and you don’t want to miss the punchline of the sketch. We are not straying too far from Pepys hopefully. By the way, what would have been considered extremely funny in the London of the 1660s? Did they have “humour noir” back then? Does anybody have a good 17th-century joke - and did Pepys ever tell one in his diaries?

Pedro.  •  Link

"funny in the London of the 1660's"

I'm sure someone can enlighten us, but the term "Restoration Comedy" springs to mind.

See also Background for Plays..…

Nigel Pond  •  Link

I use "mad" in both meanings cited by Glyn and have done since I was a kid growing up in Manchester. It didn't even cross my mind that either usage may be uncommon depending on one's locale...

Nigel Pond  •  Link

I just thought of a US example of "mad" with the UK meaning: the sitcom "Mad About You". At least I had always assumed it was that meaning...

Ruben  •  Link

John Jenkins (1592-1678)

A. De Araujo  •  Link

You are all invited to a Mad Hatter tea party...

vicente  •  Link

Don't forget Mr Butler: aka Mons. l'Impertinent; nomen mimicus was, is ,and will be forever. Man will give nom[e]’s deplume [or nom de guerre] for the outrageous and other non standed ‘umans: beside the Chalkies , Dusties, Jumbos and other monikers, the better sort did like to use the latinised or foreign appellations.

Pat stewart Cavalier  •  Link

Either it's a mis scan or it's a scanning error.
Mad : in the concise Oxford English dictionary it gives the 4th meaning as (informal) : very angry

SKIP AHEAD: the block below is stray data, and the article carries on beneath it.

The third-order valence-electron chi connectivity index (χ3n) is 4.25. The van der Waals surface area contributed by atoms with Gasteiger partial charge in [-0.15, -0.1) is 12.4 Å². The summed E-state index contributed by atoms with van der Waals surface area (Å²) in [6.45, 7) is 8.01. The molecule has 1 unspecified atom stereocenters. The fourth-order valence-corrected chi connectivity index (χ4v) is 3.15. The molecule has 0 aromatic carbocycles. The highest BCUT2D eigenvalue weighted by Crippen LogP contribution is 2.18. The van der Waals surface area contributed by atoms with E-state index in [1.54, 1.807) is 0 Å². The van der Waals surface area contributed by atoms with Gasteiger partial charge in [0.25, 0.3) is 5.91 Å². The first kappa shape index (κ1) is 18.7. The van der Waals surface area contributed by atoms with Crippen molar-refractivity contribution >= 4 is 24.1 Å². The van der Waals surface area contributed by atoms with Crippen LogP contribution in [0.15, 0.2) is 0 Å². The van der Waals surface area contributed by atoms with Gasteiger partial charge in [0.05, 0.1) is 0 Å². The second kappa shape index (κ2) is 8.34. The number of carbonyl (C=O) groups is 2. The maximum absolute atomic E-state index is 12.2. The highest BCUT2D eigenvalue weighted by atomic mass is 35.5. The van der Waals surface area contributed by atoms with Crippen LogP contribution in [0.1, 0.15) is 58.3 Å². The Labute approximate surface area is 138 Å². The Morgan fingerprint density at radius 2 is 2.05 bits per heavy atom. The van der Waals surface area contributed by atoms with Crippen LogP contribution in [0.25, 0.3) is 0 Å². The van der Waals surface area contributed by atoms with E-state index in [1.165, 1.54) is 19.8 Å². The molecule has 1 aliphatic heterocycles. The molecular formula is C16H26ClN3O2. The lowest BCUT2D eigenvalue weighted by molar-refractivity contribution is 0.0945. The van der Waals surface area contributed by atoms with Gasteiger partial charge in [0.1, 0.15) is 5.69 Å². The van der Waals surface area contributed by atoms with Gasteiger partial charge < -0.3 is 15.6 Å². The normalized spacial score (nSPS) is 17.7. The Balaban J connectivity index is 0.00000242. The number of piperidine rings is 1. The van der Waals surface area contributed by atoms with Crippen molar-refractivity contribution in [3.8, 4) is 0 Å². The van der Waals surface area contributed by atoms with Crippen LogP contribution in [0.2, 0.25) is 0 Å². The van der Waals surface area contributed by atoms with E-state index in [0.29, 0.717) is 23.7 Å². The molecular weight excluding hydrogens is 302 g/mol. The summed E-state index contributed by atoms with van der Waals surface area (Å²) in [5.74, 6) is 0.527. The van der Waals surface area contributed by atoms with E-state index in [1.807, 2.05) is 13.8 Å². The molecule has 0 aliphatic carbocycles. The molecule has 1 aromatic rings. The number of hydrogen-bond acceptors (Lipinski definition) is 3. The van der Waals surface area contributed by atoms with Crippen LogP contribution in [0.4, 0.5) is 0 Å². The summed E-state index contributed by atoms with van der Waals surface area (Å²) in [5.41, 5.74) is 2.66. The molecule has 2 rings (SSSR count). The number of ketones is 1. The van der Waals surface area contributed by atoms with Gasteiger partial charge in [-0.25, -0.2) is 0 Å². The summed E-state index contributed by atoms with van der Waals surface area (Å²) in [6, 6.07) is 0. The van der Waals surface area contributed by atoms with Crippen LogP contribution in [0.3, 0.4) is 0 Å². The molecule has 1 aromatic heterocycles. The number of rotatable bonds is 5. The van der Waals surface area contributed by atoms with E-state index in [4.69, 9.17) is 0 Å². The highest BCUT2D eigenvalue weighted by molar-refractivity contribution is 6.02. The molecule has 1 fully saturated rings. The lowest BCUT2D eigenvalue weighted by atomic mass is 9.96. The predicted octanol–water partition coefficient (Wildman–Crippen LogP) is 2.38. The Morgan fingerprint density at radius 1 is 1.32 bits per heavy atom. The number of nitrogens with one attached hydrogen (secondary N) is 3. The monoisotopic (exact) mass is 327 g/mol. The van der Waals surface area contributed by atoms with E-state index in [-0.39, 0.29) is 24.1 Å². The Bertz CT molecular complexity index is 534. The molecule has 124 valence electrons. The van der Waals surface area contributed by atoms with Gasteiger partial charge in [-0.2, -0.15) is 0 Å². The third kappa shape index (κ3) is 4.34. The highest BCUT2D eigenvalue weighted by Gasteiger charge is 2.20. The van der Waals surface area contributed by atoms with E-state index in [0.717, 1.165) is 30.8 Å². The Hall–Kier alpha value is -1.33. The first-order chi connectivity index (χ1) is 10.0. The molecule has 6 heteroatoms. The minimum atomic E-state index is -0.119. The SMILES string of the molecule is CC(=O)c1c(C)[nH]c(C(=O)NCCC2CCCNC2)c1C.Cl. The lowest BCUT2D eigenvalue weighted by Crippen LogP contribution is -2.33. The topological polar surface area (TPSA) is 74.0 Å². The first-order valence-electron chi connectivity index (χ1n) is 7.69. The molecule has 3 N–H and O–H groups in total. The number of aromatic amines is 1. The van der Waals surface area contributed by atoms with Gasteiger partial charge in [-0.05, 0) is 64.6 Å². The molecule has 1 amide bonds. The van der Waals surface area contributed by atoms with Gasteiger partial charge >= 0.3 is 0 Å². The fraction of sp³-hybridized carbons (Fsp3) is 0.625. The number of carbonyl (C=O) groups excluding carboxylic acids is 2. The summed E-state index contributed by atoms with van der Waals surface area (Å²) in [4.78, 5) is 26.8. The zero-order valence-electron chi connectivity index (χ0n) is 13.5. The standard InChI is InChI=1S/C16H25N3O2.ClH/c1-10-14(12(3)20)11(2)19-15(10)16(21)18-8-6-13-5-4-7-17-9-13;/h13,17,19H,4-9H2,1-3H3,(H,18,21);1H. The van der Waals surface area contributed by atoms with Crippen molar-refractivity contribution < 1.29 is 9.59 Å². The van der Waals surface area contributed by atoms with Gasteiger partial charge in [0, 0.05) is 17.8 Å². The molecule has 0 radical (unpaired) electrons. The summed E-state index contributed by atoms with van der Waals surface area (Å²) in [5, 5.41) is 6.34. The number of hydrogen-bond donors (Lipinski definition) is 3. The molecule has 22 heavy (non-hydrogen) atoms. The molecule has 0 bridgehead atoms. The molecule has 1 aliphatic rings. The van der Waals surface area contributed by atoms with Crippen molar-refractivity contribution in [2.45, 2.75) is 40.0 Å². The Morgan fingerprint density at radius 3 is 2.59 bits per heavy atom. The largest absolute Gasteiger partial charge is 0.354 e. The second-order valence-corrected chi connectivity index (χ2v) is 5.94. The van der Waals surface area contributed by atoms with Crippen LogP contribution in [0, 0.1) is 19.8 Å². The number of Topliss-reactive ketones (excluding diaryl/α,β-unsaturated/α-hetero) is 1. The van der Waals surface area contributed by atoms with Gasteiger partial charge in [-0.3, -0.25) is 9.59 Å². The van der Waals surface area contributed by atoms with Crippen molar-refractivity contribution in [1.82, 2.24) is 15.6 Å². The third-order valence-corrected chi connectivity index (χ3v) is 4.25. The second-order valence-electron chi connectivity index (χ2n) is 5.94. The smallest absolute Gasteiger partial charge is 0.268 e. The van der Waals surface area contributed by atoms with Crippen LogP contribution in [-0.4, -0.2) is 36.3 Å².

Second Reading

Bill  •  Link

MAD, deprived of Reason, furious.
---An Universal Etymological English Dictionary. N. Bailey, 1675.

Chris Squire UK  •  Link

Sense 6.b is the right one here; I post the others to show the subtle distinctions that the OED makes throughout. It has:

‘mad adj. . .
. . 2. Of a person, action, disposition, etc.: uncontrolled by reason or judgement; foolish, unwise . .
1608 T. Middleton (title) A mad world, my masters.
a1616 Shakespeare As you like It (1623) iii. ii. 392, I draue my Sutor from his mad humor of loue to a liuing humor of madnes.
1743 J. Bulkeley & J. Cummins Voy. to South-seas Pref. 14 Our Attempt for Liberty in sailing..with such a number of People, stow'd in a Long Boat, has been censur'd as a mad Undertaking.

3. a. Of a person: carried away by or filled with enthusiasm or desire; wildly excited; infatuated. With about, after, for, †of, on (chiefly Brit.), over, †upon, with.
. . a1616 Shakespeare All's Well that ends Well (1623) v. iii. 263 He loued her, for indeede he was madde for her.
. . 1678 T. Rymer Trag. Last Age 7, I cannot be perswaded that the people are so very mad of Acorns, but that they could be well content to eat the Bread of civil persons.
. . 1692 Dryden Cleomenes Pref. sig. A4, The World is running mad after Farce, the Extremitie of bad Poetry . .

4. a. Of a person: insane, crazy; mentally unbalanced or deranged; subject to delusions or hallucinations; (in later use esp.) psychotic.
. . 1665 S. Pepys Diary 25 Jan. (1972) VI. 21 He told me what a mad freaking fellow Sir Ellis Layton hath been and is—and once at Antwerp, was really mad . .